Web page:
Opticomp - Fiber optics corporation with major DoD contracts.

BBN Technologies - Based in Cambridge Mass., BBN is a major DoD contractor in high tech research and design.

GTE (Verizon Corp.) Although known for its commercial communications products, GTE Verizon Corp. is a major military industrial firm with a history in
missile defense, nuclear fuels, and advanced military technologies.

GE Microelectronics Center - Major military contractor producing jet engines, vehicle components, and weapons systems.

RAND Corp. - Based in Santa Monica CA, RAND conducts research for most branches of the federal government with an emphasis on DoD, and DoHS
(Department of Homeland Security) projects.

Saxpy Computer Corporation - Received SBIR contracts throughout the 1980's for work on national missile defense.

Systems Control Technology Inc. - Received SBIR contracts throughout the 1980's for work on national missile defense.

Israeli Aircraft Industries - Major Israel based military contractor producing weapons for sale in over 80 nations.

Lockheed Martin - Number one military industrial corporation in the world. Producer of weapons and weapons systems including Trident nuclear missile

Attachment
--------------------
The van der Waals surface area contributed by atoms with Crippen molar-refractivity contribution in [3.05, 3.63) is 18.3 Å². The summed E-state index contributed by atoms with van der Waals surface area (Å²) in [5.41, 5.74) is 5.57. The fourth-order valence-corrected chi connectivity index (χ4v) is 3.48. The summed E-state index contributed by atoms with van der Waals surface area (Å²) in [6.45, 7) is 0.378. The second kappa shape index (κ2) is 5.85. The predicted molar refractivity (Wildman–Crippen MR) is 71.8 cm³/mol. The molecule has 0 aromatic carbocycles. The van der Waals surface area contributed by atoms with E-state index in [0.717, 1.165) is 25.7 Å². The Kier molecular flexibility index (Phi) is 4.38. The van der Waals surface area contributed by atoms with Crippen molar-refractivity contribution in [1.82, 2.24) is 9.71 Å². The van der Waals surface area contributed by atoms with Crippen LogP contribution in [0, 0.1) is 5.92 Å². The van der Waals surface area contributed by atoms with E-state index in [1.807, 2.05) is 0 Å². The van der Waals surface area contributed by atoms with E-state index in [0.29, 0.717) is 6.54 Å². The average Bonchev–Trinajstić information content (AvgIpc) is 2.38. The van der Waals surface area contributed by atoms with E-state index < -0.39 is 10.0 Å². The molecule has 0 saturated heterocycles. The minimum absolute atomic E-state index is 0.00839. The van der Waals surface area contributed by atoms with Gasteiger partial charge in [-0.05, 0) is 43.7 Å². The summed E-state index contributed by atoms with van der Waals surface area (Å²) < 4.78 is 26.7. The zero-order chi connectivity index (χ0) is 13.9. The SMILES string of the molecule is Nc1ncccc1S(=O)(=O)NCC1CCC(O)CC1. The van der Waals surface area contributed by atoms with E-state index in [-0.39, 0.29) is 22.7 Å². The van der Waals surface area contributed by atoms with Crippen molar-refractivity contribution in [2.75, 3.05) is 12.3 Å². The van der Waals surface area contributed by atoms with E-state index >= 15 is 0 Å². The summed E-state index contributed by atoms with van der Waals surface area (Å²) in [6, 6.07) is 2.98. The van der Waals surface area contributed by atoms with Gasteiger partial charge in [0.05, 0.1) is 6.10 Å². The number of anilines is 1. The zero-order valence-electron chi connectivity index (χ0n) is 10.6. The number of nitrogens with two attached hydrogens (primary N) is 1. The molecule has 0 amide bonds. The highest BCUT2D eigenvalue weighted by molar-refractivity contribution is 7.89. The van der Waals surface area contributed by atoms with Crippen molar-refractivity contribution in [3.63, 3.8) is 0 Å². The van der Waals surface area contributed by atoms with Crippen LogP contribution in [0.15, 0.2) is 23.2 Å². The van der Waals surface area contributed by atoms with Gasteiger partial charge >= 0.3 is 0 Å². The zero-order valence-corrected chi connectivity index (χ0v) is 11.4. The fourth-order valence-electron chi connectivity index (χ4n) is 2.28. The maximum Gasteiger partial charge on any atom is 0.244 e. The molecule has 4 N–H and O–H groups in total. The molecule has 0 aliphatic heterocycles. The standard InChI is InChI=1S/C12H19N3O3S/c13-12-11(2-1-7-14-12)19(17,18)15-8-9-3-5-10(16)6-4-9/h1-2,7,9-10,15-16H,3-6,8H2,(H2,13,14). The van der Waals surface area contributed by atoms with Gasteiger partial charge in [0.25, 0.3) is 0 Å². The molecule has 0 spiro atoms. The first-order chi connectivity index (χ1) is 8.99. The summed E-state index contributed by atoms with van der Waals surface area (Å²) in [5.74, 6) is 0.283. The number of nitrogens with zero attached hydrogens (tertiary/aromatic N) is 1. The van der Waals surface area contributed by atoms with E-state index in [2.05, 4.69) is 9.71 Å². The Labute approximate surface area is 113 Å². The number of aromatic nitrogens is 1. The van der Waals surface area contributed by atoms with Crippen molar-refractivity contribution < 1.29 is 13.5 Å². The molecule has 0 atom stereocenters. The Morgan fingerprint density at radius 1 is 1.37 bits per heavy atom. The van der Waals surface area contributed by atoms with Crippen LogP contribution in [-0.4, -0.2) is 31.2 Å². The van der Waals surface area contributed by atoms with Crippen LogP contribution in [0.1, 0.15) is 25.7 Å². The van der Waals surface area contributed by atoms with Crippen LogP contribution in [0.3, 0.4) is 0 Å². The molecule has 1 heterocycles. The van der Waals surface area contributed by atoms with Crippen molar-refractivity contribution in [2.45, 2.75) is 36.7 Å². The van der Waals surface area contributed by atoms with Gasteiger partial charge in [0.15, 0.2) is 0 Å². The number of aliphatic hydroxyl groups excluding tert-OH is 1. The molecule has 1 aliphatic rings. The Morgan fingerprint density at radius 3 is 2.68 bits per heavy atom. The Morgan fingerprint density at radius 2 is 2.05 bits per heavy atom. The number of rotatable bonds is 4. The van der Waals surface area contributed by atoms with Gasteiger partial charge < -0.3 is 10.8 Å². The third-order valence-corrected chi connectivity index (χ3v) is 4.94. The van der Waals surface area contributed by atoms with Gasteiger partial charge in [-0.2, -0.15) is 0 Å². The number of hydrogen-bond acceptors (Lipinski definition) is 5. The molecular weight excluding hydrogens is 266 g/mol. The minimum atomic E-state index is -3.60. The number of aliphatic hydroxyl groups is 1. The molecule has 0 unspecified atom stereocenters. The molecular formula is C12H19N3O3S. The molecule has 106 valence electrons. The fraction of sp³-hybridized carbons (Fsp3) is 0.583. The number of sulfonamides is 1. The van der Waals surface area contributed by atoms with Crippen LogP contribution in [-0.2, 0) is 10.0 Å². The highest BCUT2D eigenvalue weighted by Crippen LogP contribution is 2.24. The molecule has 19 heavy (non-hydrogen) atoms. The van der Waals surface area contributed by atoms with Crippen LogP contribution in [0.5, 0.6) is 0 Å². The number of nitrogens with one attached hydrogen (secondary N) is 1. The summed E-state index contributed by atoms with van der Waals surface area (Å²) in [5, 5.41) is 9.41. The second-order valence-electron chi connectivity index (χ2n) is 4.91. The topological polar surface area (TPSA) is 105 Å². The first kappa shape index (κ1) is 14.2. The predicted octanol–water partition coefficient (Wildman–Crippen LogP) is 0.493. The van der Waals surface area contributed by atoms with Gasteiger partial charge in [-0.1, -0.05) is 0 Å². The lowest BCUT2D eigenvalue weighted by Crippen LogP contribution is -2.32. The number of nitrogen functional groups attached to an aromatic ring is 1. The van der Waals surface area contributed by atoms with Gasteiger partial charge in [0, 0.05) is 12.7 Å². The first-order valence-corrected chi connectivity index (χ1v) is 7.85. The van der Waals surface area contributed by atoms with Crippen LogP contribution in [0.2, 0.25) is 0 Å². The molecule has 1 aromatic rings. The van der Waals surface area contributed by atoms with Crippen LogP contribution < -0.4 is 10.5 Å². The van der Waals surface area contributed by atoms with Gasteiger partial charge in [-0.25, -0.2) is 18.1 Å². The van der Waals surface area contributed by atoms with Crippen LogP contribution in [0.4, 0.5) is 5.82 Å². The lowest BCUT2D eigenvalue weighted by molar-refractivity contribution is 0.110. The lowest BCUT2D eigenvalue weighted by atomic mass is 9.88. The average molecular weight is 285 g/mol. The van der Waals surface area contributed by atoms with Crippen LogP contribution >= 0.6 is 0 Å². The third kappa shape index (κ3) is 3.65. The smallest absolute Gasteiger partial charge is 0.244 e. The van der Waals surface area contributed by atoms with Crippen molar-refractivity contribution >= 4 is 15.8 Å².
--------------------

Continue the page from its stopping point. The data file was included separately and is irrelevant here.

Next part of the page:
submarines, F-16 and the new F-22 fighter aircraft, etc.

Alliant Techsystems - Manufacturer of munitions for DoD, maker of the Depleted Uranium shells now used in most combat.

Honeywell Systems - Corporate parent of Alliant Techsystems, and also a major DoD contractor.

Theseus Research & Theseus Logic - SBIR contractor for DoD, Army, BMD, and National Security Agency.

Works Cited

Melman, Seymour. "Pentagon Capitalism." McGraw Hill. New York: 1970.

Department of Defense: Defense Almanac. 2003.

Rumsfeld, Donald. ≥21st Century Transformation of US Armed Forces.≤ Remarks as Delivered by Secretary of Defense Donald Rumsfeld, National Defense
University, Fort McNair, Washington, D.C., Thursday, January 31, 2002.

Macgregor, Douglas A. ≥Resurrecting Transformation for the Post Industrial Era.≤ Defense Horizons. September 2001.

DAVID E. SANGER, ≥Bush Details Plan to Focus Military on New Weaponry,≤ New York Times, February 14, 2001

Sega, Ronald M. ≥Statement of the Honorable Ronald M. Sega, Director of Defense Research and Engineering - Before the Senate Armed Services Committee on